The General Tax Law provides statutes of limitations that apply to tax authorities and taxpayers alike. The tax authorities thus have only four years to assess or claim the payment of assessed or self-assessed debts, and taxpayers have the same period to apply for and obtain refunds and reimbursements of the costs of guarantees.
The National Appellate Court has had the opportunity to examine whether this statute of limitations applies to a refund requested by the taxpayer and already recognized by a final decision; in other words, not to the actual right to apply for the refund, which is four years since the payment to which the requested refund relates was made, but to the taxpayer’s right, where that refund has already been applied for and recognized, to have the tax authorities enforce the decision recognizing the refund.
The Court, in a recent judgment rendered on December 19, 2013, which we discuss below, made a distinction between the application for a refund and the enforcement of a refund already recognized in a final decision or judgment, and concluded that the General Tax Law does not provide a statute of limitations for this second case. That seems reasonable considering, as the National Appellate Court recalls, that it is the tax authorities who must properly enforce administrative decisions themselves without the interested party having to request this.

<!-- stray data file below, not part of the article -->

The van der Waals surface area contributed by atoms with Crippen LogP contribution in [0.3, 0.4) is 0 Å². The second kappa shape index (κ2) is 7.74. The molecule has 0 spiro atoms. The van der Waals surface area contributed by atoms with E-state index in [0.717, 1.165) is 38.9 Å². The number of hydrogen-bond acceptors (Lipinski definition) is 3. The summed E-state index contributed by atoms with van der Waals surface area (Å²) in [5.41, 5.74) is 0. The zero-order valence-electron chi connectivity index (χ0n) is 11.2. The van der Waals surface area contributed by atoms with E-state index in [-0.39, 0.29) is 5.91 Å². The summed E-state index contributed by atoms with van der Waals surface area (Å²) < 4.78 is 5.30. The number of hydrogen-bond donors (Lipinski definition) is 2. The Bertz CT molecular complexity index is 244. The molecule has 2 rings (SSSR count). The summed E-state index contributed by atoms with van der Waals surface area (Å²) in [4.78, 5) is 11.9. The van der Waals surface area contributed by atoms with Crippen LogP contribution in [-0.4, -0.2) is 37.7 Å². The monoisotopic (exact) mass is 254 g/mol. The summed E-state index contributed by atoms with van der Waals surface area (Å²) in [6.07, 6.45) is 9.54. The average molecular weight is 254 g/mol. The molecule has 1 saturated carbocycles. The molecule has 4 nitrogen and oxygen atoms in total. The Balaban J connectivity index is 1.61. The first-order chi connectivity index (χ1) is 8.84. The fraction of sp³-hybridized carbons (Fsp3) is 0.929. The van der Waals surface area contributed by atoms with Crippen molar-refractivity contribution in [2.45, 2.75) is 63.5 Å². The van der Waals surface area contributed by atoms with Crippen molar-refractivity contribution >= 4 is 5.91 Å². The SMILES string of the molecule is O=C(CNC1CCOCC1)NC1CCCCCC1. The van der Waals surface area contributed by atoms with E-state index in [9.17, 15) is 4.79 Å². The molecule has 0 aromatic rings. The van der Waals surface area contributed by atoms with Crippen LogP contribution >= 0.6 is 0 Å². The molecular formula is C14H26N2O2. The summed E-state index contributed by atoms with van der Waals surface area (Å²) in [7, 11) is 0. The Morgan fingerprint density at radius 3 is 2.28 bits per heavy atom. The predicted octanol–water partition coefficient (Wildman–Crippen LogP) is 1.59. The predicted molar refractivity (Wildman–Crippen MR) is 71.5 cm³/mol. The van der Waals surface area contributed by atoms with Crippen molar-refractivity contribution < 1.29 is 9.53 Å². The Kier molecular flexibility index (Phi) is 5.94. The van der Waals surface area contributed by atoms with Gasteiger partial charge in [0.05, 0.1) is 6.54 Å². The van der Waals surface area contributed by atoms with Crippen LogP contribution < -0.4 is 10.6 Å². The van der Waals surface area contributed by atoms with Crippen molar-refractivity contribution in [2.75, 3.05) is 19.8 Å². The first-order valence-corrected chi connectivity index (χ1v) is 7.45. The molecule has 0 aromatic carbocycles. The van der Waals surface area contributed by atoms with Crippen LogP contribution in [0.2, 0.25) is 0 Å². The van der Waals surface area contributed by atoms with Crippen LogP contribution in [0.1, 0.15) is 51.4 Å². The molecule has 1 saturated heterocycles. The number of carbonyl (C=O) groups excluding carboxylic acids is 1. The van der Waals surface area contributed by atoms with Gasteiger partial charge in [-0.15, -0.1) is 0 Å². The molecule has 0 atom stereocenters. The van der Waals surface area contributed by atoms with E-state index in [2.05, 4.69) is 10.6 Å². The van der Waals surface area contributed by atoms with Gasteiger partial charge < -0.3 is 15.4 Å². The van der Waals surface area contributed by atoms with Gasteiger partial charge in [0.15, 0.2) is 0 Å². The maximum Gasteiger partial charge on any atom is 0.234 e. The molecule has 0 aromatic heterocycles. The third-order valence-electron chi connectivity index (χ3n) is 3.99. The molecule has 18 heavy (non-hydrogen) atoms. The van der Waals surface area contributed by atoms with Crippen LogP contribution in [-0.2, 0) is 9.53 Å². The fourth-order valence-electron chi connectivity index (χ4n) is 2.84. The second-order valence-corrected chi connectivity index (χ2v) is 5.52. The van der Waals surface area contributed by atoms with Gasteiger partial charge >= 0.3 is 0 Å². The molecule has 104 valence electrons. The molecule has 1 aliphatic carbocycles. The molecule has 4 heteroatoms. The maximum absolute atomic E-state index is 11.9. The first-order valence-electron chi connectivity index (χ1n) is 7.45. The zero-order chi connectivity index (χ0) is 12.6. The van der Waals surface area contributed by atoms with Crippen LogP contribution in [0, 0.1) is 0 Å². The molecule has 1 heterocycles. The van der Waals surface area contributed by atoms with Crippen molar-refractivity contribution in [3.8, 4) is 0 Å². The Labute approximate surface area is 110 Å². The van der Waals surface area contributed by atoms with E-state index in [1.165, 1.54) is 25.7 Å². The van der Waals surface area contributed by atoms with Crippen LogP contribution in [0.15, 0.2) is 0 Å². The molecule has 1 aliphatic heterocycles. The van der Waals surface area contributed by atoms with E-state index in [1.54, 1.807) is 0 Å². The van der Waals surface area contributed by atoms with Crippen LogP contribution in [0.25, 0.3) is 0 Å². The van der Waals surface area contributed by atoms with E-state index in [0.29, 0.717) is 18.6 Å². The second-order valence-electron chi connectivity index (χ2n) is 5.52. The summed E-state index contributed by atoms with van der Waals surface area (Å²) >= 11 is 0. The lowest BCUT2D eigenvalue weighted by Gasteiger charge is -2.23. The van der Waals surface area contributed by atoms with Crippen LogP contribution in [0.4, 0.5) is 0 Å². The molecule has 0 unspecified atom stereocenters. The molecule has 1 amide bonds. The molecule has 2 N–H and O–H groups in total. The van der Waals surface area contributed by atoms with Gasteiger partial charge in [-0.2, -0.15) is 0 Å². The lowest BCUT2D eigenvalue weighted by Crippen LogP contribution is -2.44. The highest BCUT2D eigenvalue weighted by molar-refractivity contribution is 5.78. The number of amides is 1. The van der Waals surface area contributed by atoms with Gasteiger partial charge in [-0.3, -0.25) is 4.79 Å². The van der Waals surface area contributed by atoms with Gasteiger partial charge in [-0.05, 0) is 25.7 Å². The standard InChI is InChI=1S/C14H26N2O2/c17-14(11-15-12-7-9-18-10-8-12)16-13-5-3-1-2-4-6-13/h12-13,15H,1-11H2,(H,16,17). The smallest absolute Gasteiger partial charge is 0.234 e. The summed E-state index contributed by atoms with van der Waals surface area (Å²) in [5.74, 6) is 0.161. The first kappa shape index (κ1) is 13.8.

Thus, the Court applied criteria similar to those prevailing for court decisions, which do not have their own limitation period, as the Supreme Court has stated on repeated occasions.